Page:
Book Review Archives

Blindsight

By: Carol Vanderveer Hamilton
Reviewed by: Perle Champion
Carnegie Mellon University Press, 2005
$13.95, Paperback

In Blindsight, Carol Vanderveer Hamilton explores the struggle between the dark and the light through people in dark places praying for a light to better see by. She opens with an invocation from The Common Book of Prayer, “Enable with perpetual light / The dulness (sic) of our blinded sight.” Her quest begins with diminished sight in Part I, Scotoma; travels through Part II, Double Vision; and ends with far-seeing in Part III, Hyperopia.

The opening poem “Blindsight” leads, and readers follow blindly, as the speaker sees what she did not see until too late: “…Nobody warned us / about the dangers of this country: / …Like fallen angels, / we run through blindness. / …Having spent hours polishing the lenses / of my sunglasses, hoping that a truth / would insinuate itself / through them….” It is followed by “Arctic”: “Darkness elides all distinctions: / …advancing like a colonizing nation / through the wounds and fissures of daylight….”

Moving through Double Vision, readers encounter “Film Noir,” seeing the banal veneer of the thing that is and the thing itself beneath the façade with a nod to Johann Strauss: “’You’re so pisse-élégant,’ she said, smiling / at his lacquered face, his walnut eyes / reflecting candlelight (Strauss / in the distance)… / …His / body, when they found it, lay fallen with / one arm raised, as if / interrupted in the minuet.”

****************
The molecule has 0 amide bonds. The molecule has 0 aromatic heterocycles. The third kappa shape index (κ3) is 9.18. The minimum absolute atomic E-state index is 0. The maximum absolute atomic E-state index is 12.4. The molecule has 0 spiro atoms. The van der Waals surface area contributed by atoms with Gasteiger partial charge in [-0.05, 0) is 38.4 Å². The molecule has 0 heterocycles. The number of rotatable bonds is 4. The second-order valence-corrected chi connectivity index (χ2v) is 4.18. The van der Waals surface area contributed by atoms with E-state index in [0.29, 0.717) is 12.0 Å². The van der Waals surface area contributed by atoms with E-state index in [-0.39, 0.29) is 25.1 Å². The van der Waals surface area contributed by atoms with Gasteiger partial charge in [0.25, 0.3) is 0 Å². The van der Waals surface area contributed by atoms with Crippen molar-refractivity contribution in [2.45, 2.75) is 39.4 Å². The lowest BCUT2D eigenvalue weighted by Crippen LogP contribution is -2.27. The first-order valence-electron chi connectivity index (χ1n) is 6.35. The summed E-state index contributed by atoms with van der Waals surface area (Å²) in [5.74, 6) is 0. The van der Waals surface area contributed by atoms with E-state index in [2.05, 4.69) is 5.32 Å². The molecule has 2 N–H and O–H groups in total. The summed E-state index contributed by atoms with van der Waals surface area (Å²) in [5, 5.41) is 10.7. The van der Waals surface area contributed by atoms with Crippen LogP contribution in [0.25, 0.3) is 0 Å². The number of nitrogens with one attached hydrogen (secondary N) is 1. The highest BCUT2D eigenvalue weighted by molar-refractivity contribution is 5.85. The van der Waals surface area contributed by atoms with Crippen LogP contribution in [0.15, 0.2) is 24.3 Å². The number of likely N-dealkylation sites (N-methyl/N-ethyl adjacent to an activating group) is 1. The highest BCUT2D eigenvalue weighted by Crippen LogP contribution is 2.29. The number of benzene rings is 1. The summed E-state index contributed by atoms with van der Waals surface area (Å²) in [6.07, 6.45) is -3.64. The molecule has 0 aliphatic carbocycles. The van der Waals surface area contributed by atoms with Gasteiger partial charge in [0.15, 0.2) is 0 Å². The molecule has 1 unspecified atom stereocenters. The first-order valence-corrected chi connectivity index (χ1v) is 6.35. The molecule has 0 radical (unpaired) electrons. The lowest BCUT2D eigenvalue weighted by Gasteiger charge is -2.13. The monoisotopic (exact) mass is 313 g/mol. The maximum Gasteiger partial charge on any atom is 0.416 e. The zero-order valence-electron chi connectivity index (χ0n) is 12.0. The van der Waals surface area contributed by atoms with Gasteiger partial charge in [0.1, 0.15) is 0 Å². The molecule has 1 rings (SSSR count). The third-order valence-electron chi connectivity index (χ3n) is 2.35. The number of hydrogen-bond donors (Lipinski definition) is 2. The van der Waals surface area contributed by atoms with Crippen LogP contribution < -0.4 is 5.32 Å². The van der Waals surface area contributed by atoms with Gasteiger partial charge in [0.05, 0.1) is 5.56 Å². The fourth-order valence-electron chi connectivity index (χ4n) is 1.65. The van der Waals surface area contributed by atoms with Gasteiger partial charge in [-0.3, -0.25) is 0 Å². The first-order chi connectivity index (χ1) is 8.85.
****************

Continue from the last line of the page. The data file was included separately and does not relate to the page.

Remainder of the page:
Part III opens with “Daylight,” and although readers see farther, the light still pushes against dark edges juxtaposing an ordinary day with distant discord: “The Times lies upon the doorstep. / Far away, by fiat or disaster, / strangers lie dead in the rubble of cities.”

Pure poetry often has an existential nature. A good poet creates the meaning of their own and others’ worlds, distilled to its barest bones, giving us more questions than answers. Hamilton’s poems carry many of Sartre’s themes of dread, boredom, alienation, the absurd, commitment, and nothingness. Yet, they seem to yearn for more.

In this collection of dark, edgy poems, nothingness hovers at the edges, a spectre, more felt than seen. We reach for the meaning and almost feel it coming, but it does not. It is up to the reader to raise the veil of blinded sight. I find myself ambivalent, at once wanting and yet not wanting a pat answer. I want more of the story, but it doesn’t come. This surreal landscape of words and images demands that I fill in the blanks myself.

If you like film noir, but want a glimmer of light, this collection is more than worth a read, or two or three.

Perle Champion is a freelance writer and artist in Birmingham.